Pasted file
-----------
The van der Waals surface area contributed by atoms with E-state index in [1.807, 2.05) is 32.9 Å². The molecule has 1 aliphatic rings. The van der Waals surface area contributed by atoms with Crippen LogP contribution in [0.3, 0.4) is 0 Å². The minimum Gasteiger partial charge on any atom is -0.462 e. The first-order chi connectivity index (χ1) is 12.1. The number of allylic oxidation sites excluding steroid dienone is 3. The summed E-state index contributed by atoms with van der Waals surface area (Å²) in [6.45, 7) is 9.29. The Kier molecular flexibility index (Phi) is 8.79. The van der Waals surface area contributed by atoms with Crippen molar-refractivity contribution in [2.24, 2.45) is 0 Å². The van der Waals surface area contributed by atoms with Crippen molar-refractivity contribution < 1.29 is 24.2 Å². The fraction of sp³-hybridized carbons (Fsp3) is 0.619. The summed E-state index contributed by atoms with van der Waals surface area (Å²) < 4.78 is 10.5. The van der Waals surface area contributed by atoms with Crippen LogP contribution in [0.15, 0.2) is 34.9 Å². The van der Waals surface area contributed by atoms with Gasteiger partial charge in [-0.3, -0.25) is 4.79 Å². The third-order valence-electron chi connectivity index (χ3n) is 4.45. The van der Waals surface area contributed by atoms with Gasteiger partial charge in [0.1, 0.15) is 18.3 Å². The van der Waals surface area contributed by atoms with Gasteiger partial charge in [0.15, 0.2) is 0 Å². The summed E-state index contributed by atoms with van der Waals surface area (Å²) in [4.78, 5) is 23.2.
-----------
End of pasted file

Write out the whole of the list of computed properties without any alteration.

The van der Waals surface area contributed by atoms with E-state index in [1.807, 2.05) is 32.9 Å². The molecule has 1 aliphatic rings. The van der Waals surface area contributed by atoms with Crippen LogP contribution in [0.3, 0.4) is 0 Å². The minimum Gasteiger partial charge on any atom is -0.462 e. The first-order chi connectivity index (χ1) is 12.1. The number of allylic oxidation sites excluding steroid dienone is 3. The summed E-state index contributed by atoms with van der Waals surface area (Å²) in [6.45, 7) is 9.29. The Kier molecular flexibility index (Phi) is 8.79. The van der Waals surface area contributed by atoms with Crippen molar-refractivity contribution in [2.24, 2.45) is 0 Å². The van der Waals surface area contributed by atoms with Crippen molar-refractivity contribution < 1.29 is 24.2 Å². The fraction of sp³-hybridized carbons (Fsp3) is 0.619. The summed E-state index contributed by atoms with van der Waals surface area (Å²) < 4.78 is 10.5. The van der Waals surface area contributed by atoms with Crippen LogP contribution in [0.15, 0.2) is 34.9 Å². The van der Waals surface area contributed by atoms with Gasteiger partial charge in [-0.3, -0.25) is 4.79 Å². The third-order valence-electron chi connectivity index (χ3n) is 4.45. The van der Waals surface area contributed by atoms with Gasteiger partial charge in [0.1, 0.15) is 18.3 Å². The van der Waals surface area contributed by atoms with Gasteiger partial charge in [0.15, 0.2) is 0 Å². The summed E-state index contributed by atoms with van der Waals surface area (Å²) in [4.78, 5) is 23.2.